U.S. states lift bird-show bans and quarantines as reports of virus mount overseas

The U.S. Department of Agriculture (USDA) has a plan in place should the highly pathogenic form of avian influenza, H5N2, make a resurgence, but it hasn't so far. That's heartening for state officials in two states, Ohio and Minnesota--so encouraging, in fact, they're starting to lift some of the restrictions that were put in place earlier this year at the height of the outbreak that caused the loss of 48 million chickens and turkeys.

On Dec. 15, the Minnesota Board of Animal Health announced that it has lifted the last of the quarantines that were placed on 108 farms hit by avian influenza. "Minnesota poultry growers have worked tirelessly alongside animal health officials to eliminate this disease from our state," said Bill Hartmann, the State Veterinarian and executive director of the Minnesota Board of Animal Health, in a statement.

Two days later, the Ohio Department of Agriculture rescinded a ban on bird shows in that state, which it had originally intended to keep in place until next April. The ban was meant to prevent large gatherings of birds in the state, even though there were no confirmed cases of avian influenza there.

"Ohio is home to more than 50 million domestic birds which makes our state particularly vulnerable to an outbreak," said Ohio Agriculture Director David Daniels in a press release. "Thankfully, the disease never took hold here."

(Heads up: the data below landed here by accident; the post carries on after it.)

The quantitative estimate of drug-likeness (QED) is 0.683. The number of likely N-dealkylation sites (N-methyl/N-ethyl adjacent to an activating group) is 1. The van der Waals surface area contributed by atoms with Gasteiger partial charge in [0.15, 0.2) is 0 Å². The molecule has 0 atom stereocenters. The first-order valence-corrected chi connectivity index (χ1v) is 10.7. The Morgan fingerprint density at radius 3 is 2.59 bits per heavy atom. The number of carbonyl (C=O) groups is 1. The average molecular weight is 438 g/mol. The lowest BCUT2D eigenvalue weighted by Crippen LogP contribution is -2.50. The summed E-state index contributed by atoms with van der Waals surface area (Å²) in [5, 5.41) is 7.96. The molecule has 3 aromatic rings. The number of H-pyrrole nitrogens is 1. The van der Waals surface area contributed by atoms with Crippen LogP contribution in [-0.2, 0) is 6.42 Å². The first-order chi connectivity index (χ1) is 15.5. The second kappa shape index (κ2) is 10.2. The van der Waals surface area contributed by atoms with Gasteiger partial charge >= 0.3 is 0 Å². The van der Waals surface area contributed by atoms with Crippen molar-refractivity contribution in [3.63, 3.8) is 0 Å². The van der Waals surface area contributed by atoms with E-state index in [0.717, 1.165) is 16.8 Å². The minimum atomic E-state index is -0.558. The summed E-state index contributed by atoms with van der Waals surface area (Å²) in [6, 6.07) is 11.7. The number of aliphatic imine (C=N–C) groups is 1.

Despite encouraging signs that the outbreak is waning, USDA and state officials continue to be vigilant. In September, the agency unveiled a plan that included strengthening biosecurity practices, implementing faster detection methods and quickly eliminating infected flocks should another outbreak occur.

A month later, the USDA awarded contracts to Ceva Animal Health and Harrisvaccines to manufacture an H5N2 vaccine for an emergency stockpile--an idea that has been championed by Ceva and other animal health players but that has generated criticism from some experts who fear the vaccine won't offer broad enough protection. Still, the contract helped turn Harrisvaccines into a hot property; Merck ($MRK) announced it will acquire the company in November.

Avian influenza remains a concern worldwide. On Dec. 14, France confirmed outbreaks of two strains, H5N1 and H5N2, according to the University of Minnesota's Center for Infectious Disease Research and Policy. Other strains of the virus have been reported in Bulgaria, China and Vietnam, the center reports.

- here's the Minnesota board's statement
- access the Ohio Department of Agriculture's press release here
- get more from the University of Minnesota

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